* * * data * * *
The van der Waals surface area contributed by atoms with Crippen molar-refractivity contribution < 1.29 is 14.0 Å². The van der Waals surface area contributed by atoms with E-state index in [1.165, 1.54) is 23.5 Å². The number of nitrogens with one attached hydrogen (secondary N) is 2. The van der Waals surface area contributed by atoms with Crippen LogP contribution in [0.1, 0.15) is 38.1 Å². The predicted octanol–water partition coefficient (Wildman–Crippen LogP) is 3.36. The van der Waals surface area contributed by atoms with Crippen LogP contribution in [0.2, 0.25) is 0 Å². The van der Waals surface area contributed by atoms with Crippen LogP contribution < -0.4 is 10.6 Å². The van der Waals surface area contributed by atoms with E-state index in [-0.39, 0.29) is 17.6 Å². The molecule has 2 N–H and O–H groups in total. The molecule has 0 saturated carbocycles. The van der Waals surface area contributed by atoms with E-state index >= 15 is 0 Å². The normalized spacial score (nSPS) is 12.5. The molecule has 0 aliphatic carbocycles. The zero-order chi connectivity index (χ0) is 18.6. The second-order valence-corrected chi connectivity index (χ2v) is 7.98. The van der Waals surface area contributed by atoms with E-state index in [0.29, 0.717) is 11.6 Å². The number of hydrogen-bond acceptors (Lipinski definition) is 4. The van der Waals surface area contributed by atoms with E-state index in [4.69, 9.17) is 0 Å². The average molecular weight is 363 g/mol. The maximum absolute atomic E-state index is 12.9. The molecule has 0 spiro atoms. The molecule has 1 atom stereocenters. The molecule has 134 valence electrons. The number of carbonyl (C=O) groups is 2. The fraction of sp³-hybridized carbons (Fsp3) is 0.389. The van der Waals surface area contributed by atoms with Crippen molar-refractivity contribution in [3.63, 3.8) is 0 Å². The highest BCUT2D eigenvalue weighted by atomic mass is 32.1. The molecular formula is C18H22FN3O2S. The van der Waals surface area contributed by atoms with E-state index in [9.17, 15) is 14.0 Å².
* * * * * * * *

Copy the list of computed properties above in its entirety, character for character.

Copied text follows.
The van der Waals surface area contributed by atoms with Crippen molar-refractivity contribution < 1.29 is 14.0 Å². The van der Waals surface area contributed by atoms with E-state index in [1.165, 1.54) is 23.5 Å². The number of nitrogens with one attached hydrogen (secondary N) is 2. The van der Waals surface area contributed by atoms with Crippen LogP contribution in [0.1, 0.15) is 38.1 Å². The predicted octanol–water partition coefficient (Wildman–Crippen LogP) is 3.36. The van der Waals surface area contributed by atoms with Crippen LogP contribution in [0.2, 0.25) is 0 Å². The van der Waals surface area contributed by atoms with Crippen LogP contribution < -0.4 is 10.6 Å². The van der Waals surface area contributed by atoms with E-state index in [-0.39, 0.29) is 17.6 Å². The molecule has 2 N–H and O–H groups in total. The molecule has 0 saturated carbocycles. The van der Waals surface area contributed by atoms with E-state index >= 15 is 0 Å². The normalized spacial score (nSPS) is 12.5. The molecule has 0 aliphatic carbocycles. The zero-order chi connectivity index (χ0) is 18.6. The second-order valence-corrected chi connectivity index (χ2v) is 7.98. The van der Waals surface area contributed by atoms with E-state index in [0.29, 0.717) is 11.6 Å². The number of hydrogen-bond acceptors (Lipinski definition) is 4. The van der Waals surface area contributed by atoms with E-state index in [4.69, 9.17) is 0 Å². The average molecular weight is 363 g/mol. The maximum absolute atomic E-state index is 12.9. The molecule has 0 spiro atoms. The molecule has 1 atom stereocenters. The molecule has 134 valence electrons. The number of carbonyl (C=O) groups is 2. The fraction of sp³-hybridized carbons (Fsp3) is 0.389. The van der Waals surface area contributed by atoms with Crippen molar-refractivity contribution in [3.63, 3.8) is 0 Å². The highest BCUT2D eigenvalue weighted by atomic mass is 32.1. The molecular formula is C18H22FN3O2S. The van der Waals surface area contributed by atoms with E-state index in [9.17, 15) is 14.0 Å².